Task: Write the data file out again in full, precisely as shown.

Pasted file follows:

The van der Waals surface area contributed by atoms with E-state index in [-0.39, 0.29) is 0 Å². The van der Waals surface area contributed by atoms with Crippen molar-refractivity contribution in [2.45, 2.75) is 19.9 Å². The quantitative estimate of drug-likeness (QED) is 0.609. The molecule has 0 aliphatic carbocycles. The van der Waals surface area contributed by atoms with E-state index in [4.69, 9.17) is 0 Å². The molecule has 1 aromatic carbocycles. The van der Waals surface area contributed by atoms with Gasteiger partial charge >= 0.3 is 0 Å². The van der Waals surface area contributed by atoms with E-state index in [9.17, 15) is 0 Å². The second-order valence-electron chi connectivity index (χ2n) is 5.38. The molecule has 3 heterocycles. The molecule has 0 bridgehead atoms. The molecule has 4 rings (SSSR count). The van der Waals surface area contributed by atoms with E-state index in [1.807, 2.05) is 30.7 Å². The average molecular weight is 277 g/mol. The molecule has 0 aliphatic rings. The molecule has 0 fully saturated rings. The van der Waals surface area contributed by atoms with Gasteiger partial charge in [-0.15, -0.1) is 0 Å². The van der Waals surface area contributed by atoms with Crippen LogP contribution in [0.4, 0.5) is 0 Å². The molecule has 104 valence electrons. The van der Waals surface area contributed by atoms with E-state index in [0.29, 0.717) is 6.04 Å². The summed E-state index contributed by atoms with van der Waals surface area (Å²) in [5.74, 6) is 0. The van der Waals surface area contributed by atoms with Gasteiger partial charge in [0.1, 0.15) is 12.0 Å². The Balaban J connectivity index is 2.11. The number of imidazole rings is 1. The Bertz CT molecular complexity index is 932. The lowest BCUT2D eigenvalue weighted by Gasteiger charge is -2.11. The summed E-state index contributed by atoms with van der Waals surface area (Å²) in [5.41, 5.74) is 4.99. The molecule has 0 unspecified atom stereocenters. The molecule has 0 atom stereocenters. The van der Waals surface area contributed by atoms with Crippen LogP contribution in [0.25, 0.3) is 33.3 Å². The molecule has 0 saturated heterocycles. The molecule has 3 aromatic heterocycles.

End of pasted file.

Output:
The van der Waals surface area contributed by atoms with E-state index in [-0.39, 0.29) is 0 Å². The van der Waals surface area contributed by atoms with Crippen molar-refractivity contribution in [2.45, 2.75) is 19.9 Å². The quantitative estimate of drug-likeness (QED) is 0.609. The molecule has 0 aliphatic carbocycles. The van der Waals surface area contributed by atoms with E-state index in [4.69, 9.17) is 0 Å². The molecule has 1 aromatic carbocycles. The van der Waals surface area contributed by atoms with Gasteiger partial charge >= 0.3 is 0 Å². The van der Waals surface area contributed by atoms with E-state index in [9.17, 15) is 0 Å². The second-order valence-electron chi connectivity index (χ2n) is 5.38. The molecule has 3 heterocycles. The molecule has 0 bridgehead atoms. The molecule has 4 rings (SSSR count). The van der Waals surface area contributed by atoms with E-state index in [1.807, 2.05) is 30.7 Å². The average molecular weight is 277 g/mol. The molecule has 0 aliphatic rings. The molecule has 0 fully saturated rings. The van der Waals surface area contributed by atoms with Gasteiger partial charge in [-0.15, -0.1) is 0 Å². The van der Waals surface area contributed by atoms with Crippen LogP contribution in [0.4, 0.5) is 0 Å². The molecule has 104 valence electrons. The van der Waals surface area contributed by atoms with E-state index in [0.29, 0.717) is 6.04 Å². The summed E-state index contributed by atoms with van der Waals surface area (Å²) in [5.74, 6) is 0. The van der Waals surface area contributed by atoms with Gasteiger partial charge in [0.1, 0.15) is 12.0 Å². The Balaban J connectivity index is 2.11. The number of imidazole rings is 1. The Bertz CT molecular complexity index is 932. The lowest BCUT2D eigenvalue weighted by Gasteiger charge is -2.11. The summed E-state index contributed by atoms with van der Waals surface area (Å²) in [5.41, 5.74) is 4.99. The molecule has 0 unspecified atom stereocenters. The molecule has 0 atom stereocenters. The van der Waals surface area contributed by atoms with Crippen LogP contribution in [0.25, 0.3) is 33.3 Å². The molecule has 0 saturated heterocycles. The molecule has 3 aromatic heterocycles.